Memory books help people with dementia

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Two city clinicians are piloting a service for patients with dementia that helps to capture and record some of their earliest memories.

Assistant psychologists Clare Randall and Stephen Halpin, from the Specialist Memory Service, are offering reminiscence therapy on a one-to-one basis to patients diagnosed with dementia who can’t access the normal group memory sessions.

This is either because the times are inappropriate or because they feel unable to cope with a group situation.

The pair work for the Central and North West London NHS Foundation Trust, and the development comes because commissioners have asked the service to broaden the support offered to patients post diagnosis.

So far the pair have completed the life stories of three people and are now working with two new patients each.

Reminiscence therapy involves the discussion of past activities, events and experiences with another person or group of people, usually with the aid of prompts such as photographs, household and other familiar items from the past, music and archive sound recordings.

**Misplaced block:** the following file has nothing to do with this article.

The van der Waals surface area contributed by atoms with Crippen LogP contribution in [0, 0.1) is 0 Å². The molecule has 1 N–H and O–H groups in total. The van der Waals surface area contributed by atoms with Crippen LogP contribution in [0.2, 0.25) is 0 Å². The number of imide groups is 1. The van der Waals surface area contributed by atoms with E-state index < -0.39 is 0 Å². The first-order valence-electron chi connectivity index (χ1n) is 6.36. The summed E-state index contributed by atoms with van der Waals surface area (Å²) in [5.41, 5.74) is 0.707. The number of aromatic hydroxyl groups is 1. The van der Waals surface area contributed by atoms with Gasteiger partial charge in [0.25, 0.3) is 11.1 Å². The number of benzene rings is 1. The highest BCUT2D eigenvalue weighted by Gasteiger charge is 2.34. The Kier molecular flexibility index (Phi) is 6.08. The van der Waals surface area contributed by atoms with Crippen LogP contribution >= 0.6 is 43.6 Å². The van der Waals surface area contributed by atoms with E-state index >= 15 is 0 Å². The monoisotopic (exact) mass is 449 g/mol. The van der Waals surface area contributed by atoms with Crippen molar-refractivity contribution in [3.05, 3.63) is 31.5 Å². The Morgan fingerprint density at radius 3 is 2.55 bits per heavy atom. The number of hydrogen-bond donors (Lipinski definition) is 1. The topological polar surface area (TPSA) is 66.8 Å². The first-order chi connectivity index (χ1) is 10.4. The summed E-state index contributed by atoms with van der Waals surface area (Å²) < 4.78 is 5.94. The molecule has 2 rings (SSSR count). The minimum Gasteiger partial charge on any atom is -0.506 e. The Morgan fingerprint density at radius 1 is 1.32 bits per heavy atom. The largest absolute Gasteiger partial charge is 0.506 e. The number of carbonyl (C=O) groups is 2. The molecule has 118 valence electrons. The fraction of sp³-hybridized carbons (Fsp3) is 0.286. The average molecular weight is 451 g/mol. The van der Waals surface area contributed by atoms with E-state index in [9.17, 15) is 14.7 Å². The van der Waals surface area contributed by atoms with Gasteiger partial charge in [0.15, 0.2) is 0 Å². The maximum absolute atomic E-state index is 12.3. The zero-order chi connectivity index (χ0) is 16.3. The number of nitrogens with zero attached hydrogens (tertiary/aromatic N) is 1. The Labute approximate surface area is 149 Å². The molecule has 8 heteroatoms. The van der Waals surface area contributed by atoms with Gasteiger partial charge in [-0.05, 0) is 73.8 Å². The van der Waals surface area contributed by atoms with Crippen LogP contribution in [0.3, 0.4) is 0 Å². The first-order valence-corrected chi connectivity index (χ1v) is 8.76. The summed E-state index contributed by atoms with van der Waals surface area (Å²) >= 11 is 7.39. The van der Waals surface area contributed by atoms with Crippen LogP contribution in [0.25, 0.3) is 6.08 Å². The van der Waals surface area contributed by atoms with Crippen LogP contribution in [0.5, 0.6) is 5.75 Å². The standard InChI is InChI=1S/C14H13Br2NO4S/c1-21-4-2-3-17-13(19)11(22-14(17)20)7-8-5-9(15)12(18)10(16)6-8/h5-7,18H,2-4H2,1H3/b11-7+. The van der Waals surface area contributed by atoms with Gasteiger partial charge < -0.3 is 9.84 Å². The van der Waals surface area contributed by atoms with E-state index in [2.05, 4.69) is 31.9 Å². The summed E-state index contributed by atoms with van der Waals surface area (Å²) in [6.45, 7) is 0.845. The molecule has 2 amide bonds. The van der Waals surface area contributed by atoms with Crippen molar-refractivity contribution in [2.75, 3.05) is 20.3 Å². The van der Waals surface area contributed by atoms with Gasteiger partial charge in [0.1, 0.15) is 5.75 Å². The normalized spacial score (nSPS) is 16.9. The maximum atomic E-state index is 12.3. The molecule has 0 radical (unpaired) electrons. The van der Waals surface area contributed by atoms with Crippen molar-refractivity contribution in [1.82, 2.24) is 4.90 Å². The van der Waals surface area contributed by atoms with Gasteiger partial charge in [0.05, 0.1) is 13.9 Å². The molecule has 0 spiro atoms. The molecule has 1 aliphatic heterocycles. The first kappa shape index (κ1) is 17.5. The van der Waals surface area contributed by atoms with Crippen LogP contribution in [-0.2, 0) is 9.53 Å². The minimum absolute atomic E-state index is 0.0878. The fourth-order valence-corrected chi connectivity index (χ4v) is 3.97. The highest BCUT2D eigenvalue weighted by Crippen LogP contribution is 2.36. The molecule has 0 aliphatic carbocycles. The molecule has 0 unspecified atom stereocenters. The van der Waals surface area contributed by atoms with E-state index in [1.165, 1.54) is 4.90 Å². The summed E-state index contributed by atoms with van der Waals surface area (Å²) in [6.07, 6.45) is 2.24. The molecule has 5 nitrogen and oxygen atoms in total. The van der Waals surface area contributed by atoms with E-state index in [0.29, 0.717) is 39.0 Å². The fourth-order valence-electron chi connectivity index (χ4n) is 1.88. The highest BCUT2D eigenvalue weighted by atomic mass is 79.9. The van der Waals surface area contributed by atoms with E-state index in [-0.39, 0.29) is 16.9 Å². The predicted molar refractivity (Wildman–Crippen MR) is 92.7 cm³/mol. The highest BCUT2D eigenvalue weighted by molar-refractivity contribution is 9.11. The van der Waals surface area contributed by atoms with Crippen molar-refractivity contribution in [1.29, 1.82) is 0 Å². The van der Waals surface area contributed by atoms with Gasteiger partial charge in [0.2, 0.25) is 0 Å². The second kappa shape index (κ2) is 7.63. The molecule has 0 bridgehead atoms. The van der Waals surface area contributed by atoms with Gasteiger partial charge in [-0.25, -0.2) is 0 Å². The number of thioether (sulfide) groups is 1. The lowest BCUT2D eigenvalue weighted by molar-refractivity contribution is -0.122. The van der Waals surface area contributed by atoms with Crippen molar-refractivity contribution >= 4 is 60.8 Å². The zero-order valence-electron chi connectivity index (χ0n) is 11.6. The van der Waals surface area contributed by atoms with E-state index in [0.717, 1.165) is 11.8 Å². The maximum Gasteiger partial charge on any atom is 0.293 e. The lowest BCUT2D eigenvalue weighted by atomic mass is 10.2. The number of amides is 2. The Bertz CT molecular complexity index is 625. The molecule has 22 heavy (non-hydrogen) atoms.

As part of this therapy, Clare and Stephen gently interview patients about some of their early memories, from which they are able to put together a booklet of the patient’s life story. Each session lasts an hour with a maximum of eight sessions per patient.

The books can go with the patient to a new care home so staff there can find out more about the patient and their likes and dislikes. This is useful for when patients have lost the ability to talk.

Stephen said: “Studies have shown that using reminiscence therapy can bring about increased self-esteem and confidence as well as mood and memory.

“It can bring families together and get families talking to each other and thinking about favourite and happy memories of the patient.”

The aim is for the carers and other family members to continue using the model once the official sessions have ended to continue to talk with the patient.

Clare said: “We are trying to start off carers, so they can continue it with the family member. It’s been really positively received by the patients.”

The husband of one patient has written an emotional letter to Clare in gratitude for the work she carried out on his wife because it reawakened old memories - some of which even he didn’t know about.

“It was very moving and strange at the same time. She shared her life with me, a complete stranger,” she added.